Use this URL to cite or link to this record in EThOS: http://ethos.bl.uk/OrderDetails.do?uin=uk.bl.ethos.660760
Title: The use of succinylcholine in the identification and characterisation of afferent axons from tandem muscle spindles
Author: Price, Rupert Francis
Awarding Body: University of Edinburgh
Current Institution: University of Edinburgh
Date of Award: 1990
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Abstract:
The drug succinylcholine (SCh) is known to produce contracture in two of the three classes of intrafusal muscle fibre whilst paralysing the third. Since the effects on afferent stretch sensitivity of contraction in each class of intrafusal muscle fibre are known, SCh can be used to assess the pattern of intrafusal termination of afferents studied electrophysiologically. This approach has previously been used to differentiate primary afferents from secondaries when alternative means were not applicable, but the aim of the present experiments has been to extend this work to allow the differentiation of primary afferents from classical spindle encapsulations (which have the full complement of intrafusal muscle fibres) and those from tandem encapsulations which lack a bag1 fibre which would otherwise be activated by SCh. Three sets of experiments were performed. In the first, afferents from the cat neck extensor muscle biventer cervicis were studied, since this muscle is known to be particularly rich in tandem spindles. Four types of afferent response to intraarterial infusion of SCh were identified, three corresponding to the behaviour previously reported for hindlimb muscle spindle afferents. The fourth had not previously been seen, and showed features which indicated that the afferents activated by SCh in this way were probably the b2c primary afferents arising in tandem muscle spindles. Other evidence in the form of the passive properties of these afferents was adduced to support this diagnosis. In the second series of experiments using the medial gastrocnemius muscle of the hindlimb, four patterns of SCh activation were again seen for muscle spindle afferents; these were all very similar to the patterns seen for biventer afferents, including that presumed to belong to b2c primary afferents from tandem spindles. Additional evidence that b2c primary afferents from tandem muscle spindles had been correctly identifed came from the measurement of their conduction velocities, which indicated that the majority of presumed b2c primary afferents from tandem muscle spindles had conduction velocities which overlapped with those of slower b1b2c primary afferents from classical encapsulations, as was expected on histological grounds. In the final series of experiments, the spindles of origin of afferents from the tenuissimus muscle which had been studied electrophysiologically were located in the muscle, excised and studied histologically in serial transverse sections. Seven afferents were diagnosed by SCh as primaries arising in classical muscle spindles, and the histological reconstruction indicated that their parent spindles indeed contained all three intrafusal muscle fibre types. In contrast, the single afferent diagnosed by SCh and a b2c primary arising in a tandem muscle spindle was subsequently found to innervate an encapsulation of a tandem spindle containing only two types of intrafusal muscle fibre. The histological evidence thus supports the SCh-based classification of primary afferents, and in particular indicates that b2c primary afferents from tandem muscle spindles can be readily identified during electrophysiological experiments.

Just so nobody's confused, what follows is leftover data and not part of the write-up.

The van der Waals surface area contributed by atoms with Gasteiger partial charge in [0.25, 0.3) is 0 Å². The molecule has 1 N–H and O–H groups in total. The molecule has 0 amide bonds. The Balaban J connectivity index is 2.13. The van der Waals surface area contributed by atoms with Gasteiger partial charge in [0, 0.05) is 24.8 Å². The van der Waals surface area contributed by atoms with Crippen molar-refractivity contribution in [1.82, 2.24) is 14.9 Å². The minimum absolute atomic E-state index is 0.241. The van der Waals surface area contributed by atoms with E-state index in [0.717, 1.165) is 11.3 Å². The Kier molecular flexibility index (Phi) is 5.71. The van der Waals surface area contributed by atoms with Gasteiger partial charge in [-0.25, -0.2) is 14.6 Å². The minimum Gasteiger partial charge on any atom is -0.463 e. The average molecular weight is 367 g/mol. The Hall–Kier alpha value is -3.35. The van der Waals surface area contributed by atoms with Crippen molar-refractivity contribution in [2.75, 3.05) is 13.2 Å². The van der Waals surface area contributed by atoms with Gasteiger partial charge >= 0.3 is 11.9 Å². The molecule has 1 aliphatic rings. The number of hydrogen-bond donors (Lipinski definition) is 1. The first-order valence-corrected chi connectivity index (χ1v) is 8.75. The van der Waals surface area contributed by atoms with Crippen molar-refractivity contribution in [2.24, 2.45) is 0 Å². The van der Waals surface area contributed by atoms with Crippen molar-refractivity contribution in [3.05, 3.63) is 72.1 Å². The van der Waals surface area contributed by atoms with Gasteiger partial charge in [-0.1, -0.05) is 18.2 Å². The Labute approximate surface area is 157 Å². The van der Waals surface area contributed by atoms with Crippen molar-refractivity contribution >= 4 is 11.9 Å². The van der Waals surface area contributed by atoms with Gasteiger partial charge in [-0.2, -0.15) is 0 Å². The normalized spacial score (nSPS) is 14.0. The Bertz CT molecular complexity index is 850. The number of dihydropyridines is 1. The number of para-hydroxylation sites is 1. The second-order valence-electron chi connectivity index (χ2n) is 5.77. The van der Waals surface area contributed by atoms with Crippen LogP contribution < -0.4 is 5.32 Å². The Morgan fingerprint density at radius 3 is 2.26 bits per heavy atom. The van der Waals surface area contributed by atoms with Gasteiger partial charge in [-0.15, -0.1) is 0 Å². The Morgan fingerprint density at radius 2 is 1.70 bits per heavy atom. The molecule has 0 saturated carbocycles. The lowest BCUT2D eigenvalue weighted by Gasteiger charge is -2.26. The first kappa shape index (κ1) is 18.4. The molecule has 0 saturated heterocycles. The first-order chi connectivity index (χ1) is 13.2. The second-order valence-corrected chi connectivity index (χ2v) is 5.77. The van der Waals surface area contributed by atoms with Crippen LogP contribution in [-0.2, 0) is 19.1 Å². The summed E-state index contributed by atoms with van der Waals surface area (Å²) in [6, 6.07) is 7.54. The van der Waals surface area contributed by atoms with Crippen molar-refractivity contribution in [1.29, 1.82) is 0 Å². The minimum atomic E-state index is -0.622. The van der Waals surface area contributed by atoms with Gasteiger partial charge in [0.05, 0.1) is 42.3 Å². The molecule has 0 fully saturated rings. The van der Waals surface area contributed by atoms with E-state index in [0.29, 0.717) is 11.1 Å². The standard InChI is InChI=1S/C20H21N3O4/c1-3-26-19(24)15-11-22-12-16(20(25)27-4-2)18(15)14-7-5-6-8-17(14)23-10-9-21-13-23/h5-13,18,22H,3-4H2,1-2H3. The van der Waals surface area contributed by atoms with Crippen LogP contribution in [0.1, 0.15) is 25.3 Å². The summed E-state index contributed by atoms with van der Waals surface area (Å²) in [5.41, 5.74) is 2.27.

Supervisor: Not available Sponsor: Not available
Qualification Name: Thesis (Ph.D.) Qualification Level: Doctoral
EThOS ID: uk.bl.ethos.660760  DOI: Not available
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